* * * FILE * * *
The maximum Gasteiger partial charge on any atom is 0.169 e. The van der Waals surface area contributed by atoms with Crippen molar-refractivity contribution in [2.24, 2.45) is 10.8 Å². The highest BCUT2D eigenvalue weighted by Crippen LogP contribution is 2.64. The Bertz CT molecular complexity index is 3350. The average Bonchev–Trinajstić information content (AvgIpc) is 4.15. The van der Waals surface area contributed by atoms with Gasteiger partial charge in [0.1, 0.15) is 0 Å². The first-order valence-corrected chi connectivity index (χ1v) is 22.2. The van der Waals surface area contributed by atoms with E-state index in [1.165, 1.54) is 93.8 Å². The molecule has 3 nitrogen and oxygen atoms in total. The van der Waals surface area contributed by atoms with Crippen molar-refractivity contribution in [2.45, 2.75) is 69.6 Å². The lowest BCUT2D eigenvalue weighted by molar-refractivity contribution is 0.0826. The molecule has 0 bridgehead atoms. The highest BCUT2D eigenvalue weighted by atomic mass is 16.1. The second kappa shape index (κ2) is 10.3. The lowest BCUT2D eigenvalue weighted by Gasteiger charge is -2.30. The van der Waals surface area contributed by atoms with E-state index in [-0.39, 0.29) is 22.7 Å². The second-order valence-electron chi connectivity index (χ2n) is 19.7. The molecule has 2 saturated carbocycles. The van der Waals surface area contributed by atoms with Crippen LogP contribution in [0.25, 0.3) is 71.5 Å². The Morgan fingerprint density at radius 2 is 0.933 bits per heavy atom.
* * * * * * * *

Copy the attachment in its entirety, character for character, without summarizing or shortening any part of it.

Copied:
The maximum Gasteiger partial charge on any atom is 0.169 e. The van der Waals surface area contributed by atoms with Crippen molar-refractivity contribution in [2.24, 2.45) is 10.8 Å². The highest BCUT2D eigenvalue weighted by Crippen LogP contribution is 2.64. The Bertz CT molecular complexity index is 3350. The average Bonchev–Trinajstić information content (AvgIpc) is 4.15. The van der Waals surface area contributed by atoms with Gasteiger partial charge in [0.1, 0.15) is 0 Å². The first-order valence-corrected chi connectivity index (χ1v) is 22.2. The van der Waals surface area contributed by atoms with E-state index in [1.165, 1.54) is 93.8 Å². The molecule has 3 nitrogen and oxygen atoms in total. The van der Waals surface area contributed by atoms with Crippen molar-refractivity contribution in [2.45, 2.75) is 69.6 Å². The lowest BCUT2D eigenvalue weighted by molar-refractivity contribution is 0.0826. The molecule has 0 bridgehead atoms. The highest BCUT2D eigenvalue weighted by atomic mass is 16.1. The second kappa shape index (κ2) is 10.3. The lowest BCUT2D eigenvalue weighted by Gasteiger charge is -2.30. The van der Waals surface area contributed by atoms with E-state index in [-0.39, 0.29) is 22.7 Å². The second-order valence-electron chi connectivity index (χ2n) is 19.7. The molecule has 2 saturated carbocycles. The van der Waals surface area contributed by atoms with Crippen LogP contribution in [0.25, 0.3) is 71.5 Å². The Morgan fingerprint density at radius 2 is 0.933 bits per heavy atom.